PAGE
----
Police in Cuba have arrested dozens of dissidents ahead of a rare visit by Pope Benedict XVI to the Communist island nation next week, media reports citing activists said late on Sunday.
Most of those detained were members of a group of female relatives of imprisoned dissidents, known as the 'Ladies in White.' They were arrested while participating in their weekly silent protest march held in capital Havana.
The 'Ladies in White' group has been holding silent protests in Havana every Sunday, demanding the release of political prisoners. The Cuban government has alleged in the past that the dissident movement was part of a U.S. conspiracy aimed at undermining the Communist regime. It also accuses the 'Ladies in White' members of being agents of the U.S. government.
But the Cuban authorities had agreed recently to let the group resume their peaceful Sunday marches in Havana in exchange for assurances that the women would not expand their activities, following a Church-mediated agreement reached with the group.
The latest development comes ahead of a scheduled visit by Benedict XVI to Cuba next week. It would be the second visit by a Pope to the Communist State, after the current Pontiff's predecessor John Paul had a historic trip in 1998.
During the first papal visit to the Caribbean country, Pope John Paul II had called on "Cuba to open to the world, and the world to open to Cuba" while conducting a holy mass in the famous Revolution Square in Havana.
Earlier, the Cuban government had released some 52 dissidents it had agreed to free last July under a deal brokered by the Catholic Church. The decision to free them was announced after President Raul Castro held a meeting with Church leaders in Havana. It was the first meeting in five years the head of the Bishops' Conference had with a Cuban President.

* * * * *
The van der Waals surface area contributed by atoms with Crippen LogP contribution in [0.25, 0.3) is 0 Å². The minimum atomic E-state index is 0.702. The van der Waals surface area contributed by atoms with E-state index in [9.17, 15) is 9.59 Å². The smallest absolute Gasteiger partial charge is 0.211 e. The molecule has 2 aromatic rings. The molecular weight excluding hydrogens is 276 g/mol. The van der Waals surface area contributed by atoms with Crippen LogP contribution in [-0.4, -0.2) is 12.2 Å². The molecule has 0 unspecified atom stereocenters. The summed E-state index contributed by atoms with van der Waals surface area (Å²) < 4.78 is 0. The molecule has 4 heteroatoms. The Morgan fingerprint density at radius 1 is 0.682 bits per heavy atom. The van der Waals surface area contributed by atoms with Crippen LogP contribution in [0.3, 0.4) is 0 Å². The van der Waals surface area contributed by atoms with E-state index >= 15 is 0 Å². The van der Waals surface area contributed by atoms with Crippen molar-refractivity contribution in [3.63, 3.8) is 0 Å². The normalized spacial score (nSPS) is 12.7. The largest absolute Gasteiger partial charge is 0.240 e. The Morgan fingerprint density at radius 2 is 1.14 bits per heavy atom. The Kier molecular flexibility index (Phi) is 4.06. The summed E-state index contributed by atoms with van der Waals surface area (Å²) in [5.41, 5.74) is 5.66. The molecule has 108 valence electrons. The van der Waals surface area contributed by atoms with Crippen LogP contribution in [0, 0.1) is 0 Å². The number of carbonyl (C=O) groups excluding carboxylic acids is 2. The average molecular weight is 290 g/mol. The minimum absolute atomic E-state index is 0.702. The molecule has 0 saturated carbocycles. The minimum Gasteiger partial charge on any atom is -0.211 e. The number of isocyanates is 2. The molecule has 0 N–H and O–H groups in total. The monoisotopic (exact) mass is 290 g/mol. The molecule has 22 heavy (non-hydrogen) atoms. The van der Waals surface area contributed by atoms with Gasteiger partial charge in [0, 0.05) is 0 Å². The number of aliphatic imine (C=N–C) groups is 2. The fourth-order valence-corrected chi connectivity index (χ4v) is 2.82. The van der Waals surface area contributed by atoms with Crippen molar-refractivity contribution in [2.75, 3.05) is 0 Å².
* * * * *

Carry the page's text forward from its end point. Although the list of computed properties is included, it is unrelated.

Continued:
Further, the government released some 2,900 prisoners, including five dissents and 86 foreigners convicted of committing crimes in Cuba, in December under an amnesty to mark the New Year as well as the Papal visit.
Prior to these developments, relations between the government and the Vatican remained strained for decades following the revolution that overthrew dictator Fulgencia Batista in 1959 and the establishment of a Communist regime in the country.
Relations improved in the early 1990s after references to atheism was removed from the Constitution and believers of all faiths were allowed to join the Communist party. Relations warmed further with the historic Cuban visit of Pope John Paul in 1998.
To date, Cuba under Castro brothers -- Fidel and Raul -- has survived more than four decades of U.S. sanctions. Fidel Castro ceded power to his brother Raul in February 2008, following an emergency stomach surgery in July 2006, and has made very few public appearances since then.
by RTT Staff Writer
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